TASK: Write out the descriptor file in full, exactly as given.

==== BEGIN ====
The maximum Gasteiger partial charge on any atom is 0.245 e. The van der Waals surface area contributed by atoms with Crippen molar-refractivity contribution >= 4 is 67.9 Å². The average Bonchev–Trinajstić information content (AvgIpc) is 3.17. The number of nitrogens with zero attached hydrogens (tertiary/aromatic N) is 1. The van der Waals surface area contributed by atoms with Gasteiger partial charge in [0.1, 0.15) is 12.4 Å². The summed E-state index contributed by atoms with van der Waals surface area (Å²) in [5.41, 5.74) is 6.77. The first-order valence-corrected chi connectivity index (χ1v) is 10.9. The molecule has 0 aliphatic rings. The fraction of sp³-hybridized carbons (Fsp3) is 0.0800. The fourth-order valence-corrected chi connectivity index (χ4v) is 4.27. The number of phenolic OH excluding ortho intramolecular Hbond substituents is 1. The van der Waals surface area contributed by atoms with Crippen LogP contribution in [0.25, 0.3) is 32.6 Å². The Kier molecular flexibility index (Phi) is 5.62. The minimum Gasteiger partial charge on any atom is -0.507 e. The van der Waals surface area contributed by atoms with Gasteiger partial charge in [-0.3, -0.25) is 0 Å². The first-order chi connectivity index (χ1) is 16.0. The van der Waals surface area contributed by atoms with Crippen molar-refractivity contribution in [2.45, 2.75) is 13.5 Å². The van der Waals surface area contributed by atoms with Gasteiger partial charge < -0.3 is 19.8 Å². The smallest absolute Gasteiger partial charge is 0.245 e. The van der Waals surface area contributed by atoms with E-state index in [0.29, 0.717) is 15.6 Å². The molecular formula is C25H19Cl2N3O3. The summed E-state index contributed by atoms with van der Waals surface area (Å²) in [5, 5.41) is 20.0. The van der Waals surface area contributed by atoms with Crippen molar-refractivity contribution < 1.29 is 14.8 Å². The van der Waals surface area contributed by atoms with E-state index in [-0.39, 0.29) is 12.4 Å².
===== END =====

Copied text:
The maximum Gasteiger partial charge on any atom is 0.245 e. The van der Waals surface area contributed by atoms with Crippen molar-refractivity contribution >= 4 is 67.9 Å². The average Bonchev–Trinajstić information content (AvgIpc) is 3.17. The number of nitrogens with zero attached hydrogens (tertiary/aromatic N) is 1. The van der Waals surface area contributed by atoms with Gasteiger partial charge in [0.1, 0.15) is 12.4 Å². The summed E-state index contributed by atoms with van der Waals surface area (Å²) in [5.41, 5.74) is 6.77. The first-order valence-corrected chi connectivity index (χ1v) is 10.9. The molecule has 0 aliphatic rings. The fraction of sp³-hybridized carbons (Fsp3) is 0.0800. The fourth-order valence-corrected chi connectivity index (χ4v) is 4.27. The number of phenolic OH excluding ortho intramolecular Hbond substituents is 1. The van der Waals surface area contributed by atoms with Crippen LogP contribution in [0.25, 0.3) is 32.6 Å². The Kier molecular flexibility index (Phi) is 5.62. The minimum Gasteiger partial charge on any atom is -0.507 e. The van der Waals surface area contributed by atoms with Gasteiger partial charge in [-0.3, -0.25) is 0 Å². The first-order chi connectivity index (χ1) is 16.0. The van der Waals surface area contributed by atoms with Crippen molar-refractivity contribution in [2.45, 2.75) is 13.5 Å². The van der Waals surface area contributed by atoms with Gasteiger partial charge < -0.3 is 19.8 Å². The smallest absolute Gasteiger partial charge is 0.245 e. The van der Waals surface area contributed by atoms with E-state index in [0.29, 0.717) is 15.6 Å². The molecular formula is C25H19Cl2N3O3. The summed E-state index contributed by atoms with van der Waals surface area (Å²) in [5, 5.41) is 20.0. The van der Waals surface area contributed by atoms with Crippen molar-refractivity contribution < 1.29 is 14.8 Å². The van der Waals surface area contributed by atoms with E-state index in [-0.39, 0.29) is 12.4 Å².